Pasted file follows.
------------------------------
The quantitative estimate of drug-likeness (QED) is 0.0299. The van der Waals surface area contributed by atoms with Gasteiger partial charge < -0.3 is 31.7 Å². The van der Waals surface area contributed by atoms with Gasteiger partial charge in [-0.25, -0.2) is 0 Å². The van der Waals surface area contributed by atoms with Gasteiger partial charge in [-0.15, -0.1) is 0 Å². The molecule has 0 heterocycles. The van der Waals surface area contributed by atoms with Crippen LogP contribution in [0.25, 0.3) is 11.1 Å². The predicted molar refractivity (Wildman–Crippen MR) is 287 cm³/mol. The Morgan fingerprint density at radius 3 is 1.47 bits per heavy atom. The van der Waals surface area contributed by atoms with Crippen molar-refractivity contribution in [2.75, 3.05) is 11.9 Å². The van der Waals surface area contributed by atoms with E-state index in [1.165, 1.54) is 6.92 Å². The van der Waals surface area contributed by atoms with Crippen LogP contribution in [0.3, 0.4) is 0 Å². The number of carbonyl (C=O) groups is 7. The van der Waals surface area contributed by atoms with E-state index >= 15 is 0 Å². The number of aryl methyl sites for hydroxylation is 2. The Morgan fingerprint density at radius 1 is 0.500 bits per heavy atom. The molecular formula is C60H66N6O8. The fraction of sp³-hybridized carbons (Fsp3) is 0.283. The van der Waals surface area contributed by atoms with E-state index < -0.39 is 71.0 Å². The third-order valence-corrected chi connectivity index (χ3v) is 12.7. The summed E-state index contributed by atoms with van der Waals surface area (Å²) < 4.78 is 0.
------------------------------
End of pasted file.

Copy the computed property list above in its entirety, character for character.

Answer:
The quantitative estimate of drug-likeness (QED) is 0.0299. The van der Waals surface area contributed by atoms with Gasteiger partial charge < -0.3 is 31.7 Å². The van der Waals surface area contributed by atoms with Gasteiger partial charge in [-0.25, -0.2) is 0 Å². The van der Waals surface area contributed by atoms with Gasteiger partial charge in [-0.15, -0.1) is 0 Å². The molecule has 0 heterocycles. The van der Waals surface area contributed by atoms with Crippen LogP contribution in [0.25, 0.3) is 11.1 Å². The predicted molar refractivity (Wildman–Crippen MR) is 287 cm³/mol. The Morgan fingerprint density at radius 3 is 1.47 bits per heavy atom. The van der Waals surface area contributed by atoms with Crippen molar-refractivity contribution in [2.75, 3.05) is 11.9 Å². The van der Waals surface area contributed by atoms with E-state index in [1.165, 1.54) is 6.92 Å². The van der Waals surface area contributed by atoms with Crippen LogP contribution in [0.3, 0.4) is 0 Å². The number of carbonyl (C=O) groups is 7. The van der Waals surface area contributed by atoms with E-state index >= 15 is 0 Å². The number of aryl methyl sites for hydroxylation is 2. The Morgan fingerprint density at radius 1 is 0.500 bits per heavy atom. The molecular formula is C60H66N6O8. The fraction of sp³-hybridized carbons (Fsp3) is 0.283. The van der Waals surface area contributed by atoms with E-state index < -0.39 is 71.0 Å². The third-order valence-corrected chi connectivity index (χ3v) is 12.7. The summed E-state index contributed by atoms with van der Waals surface area (Å²) < 4.78 is 0.